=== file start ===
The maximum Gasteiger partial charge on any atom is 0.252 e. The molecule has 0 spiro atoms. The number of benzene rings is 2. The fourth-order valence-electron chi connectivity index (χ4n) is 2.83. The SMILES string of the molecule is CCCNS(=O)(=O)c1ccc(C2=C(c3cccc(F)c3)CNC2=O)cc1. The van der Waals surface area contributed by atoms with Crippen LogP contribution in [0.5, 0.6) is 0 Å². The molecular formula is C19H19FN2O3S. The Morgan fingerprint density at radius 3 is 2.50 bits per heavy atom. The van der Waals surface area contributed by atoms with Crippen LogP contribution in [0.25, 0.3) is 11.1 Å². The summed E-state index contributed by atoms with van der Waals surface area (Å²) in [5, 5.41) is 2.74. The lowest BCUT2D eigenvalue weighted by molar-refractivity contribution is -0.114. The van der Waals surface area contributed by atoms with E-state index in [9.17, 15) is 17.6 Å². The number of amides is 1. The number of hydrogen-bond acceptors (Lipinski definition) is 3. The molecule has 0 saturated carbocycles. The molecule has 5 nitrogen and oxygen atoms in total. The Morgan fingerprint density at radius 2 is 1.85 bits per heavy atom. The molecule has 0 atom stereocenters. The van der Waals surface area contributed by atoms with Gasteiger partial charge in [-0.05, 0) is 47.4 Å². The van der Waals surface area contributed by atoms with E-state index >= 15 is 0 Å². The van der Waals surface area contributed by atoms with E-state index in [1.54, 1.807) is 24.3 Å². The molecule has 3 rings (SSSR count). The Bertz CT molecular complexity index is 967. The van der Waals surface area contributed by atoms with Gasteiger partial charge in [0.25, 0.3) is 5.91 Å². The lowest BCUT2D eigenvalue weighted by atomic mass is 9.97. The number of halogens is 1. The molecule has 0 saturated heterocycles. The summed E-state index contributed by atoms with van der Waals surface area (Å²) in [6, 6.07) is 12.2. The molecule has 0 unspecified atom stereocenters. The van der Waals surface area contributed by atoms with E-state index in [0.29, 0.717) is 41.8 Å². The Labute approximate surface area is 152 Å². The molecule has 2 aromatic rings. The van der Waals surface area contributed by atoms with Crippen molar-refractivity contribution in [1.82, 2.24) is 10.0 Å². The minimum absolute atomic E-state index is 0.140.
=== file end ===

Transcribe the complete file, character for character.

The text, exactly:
The maximum Gasteiger partial charge on any atom is 0.252 e. The molecule has 0 spiro atoms. The number of benzene rings is 2. The fourth-order valence-electron chi connectivity index (χ4n) is 2.83. The SMILES string of the molecule is CCCNS(=O)(=O)c1ccc(C2=C(c3cccc(F)c3)CNC2=O)cc1. The van der Waals surface area contributed by atoms with Crippen LogP contribution in [0.5, 0.6) is 0 Å². The molecular formula is C19H19FN2O3S. The Morgan fingerprint density at radius 3 is 2.50 bits per heavy atom. The van der Waals surface area contributed by atoms with Crippen LogP contribution in [0.25, 0.3) is 11.1 Å². The summed E-state index contributed by atoms with van der Waals surface area (Å²) in [5, 5.41) is 2.74. The lowest BCUT2D eigenvalue weighted by molar-refractivity contribution is -0.114. The van der Waals surface area contributed by atoms with E-state index in [9.17, 15) is 17.6 Å². The number of amides is 1. The number of hydrogen-bond acceptors (Lipinski definition) is 3. The molecule has 0 saturated carbocycles. The molecule has 5 nitrogen and oxygen atoms in total. The Morgan fingerprint density at radius 2 is 1.85 bits per heavy atom. The molecule has 0 atom stereocenters. The van der Waals surface area contributed by atoms with Gasteiger partial charge in [-0.05, 0) is 47.4 Å². The van der Waals surface area contributed by atoms with E-state index >= 15 is 0 Å². The van der Waals surface area contributed by atoms with E-state index in [1.54, 1.807) is 24.3 Å². The molecule has 3 rings (SSSR count). The Bertz CT molecular complexity index is 967. The van der Waals surface area contributed by atoms with Gasteiger partial charge in [0.25, 0.3) is 5.91 Å². The lowest BCUT2D eigenvalue weighted by atomic mass is 9.97. The number of halogens is 1. The molecule has 0 saturated heterocycles. The summed E-state index contributed by atoms with van der Waals surface area (Å²) in [6, 6.07) is 12.2. The molecule has 0 unspecified atom stereocenters. The van der Waals surface area contributed by atoms with E-state index in [0.29, 0.717) is 41.8 Å². The Labute approximate surface area is 152 Å². The molecule has 2 aromatic rings. The van der Waals surface area contributed by atoms with Crippen molar-refractivity contribution in [1.82, 2.24) is 10.0 Å². The minimum absolute atomic E-state index is 0.140.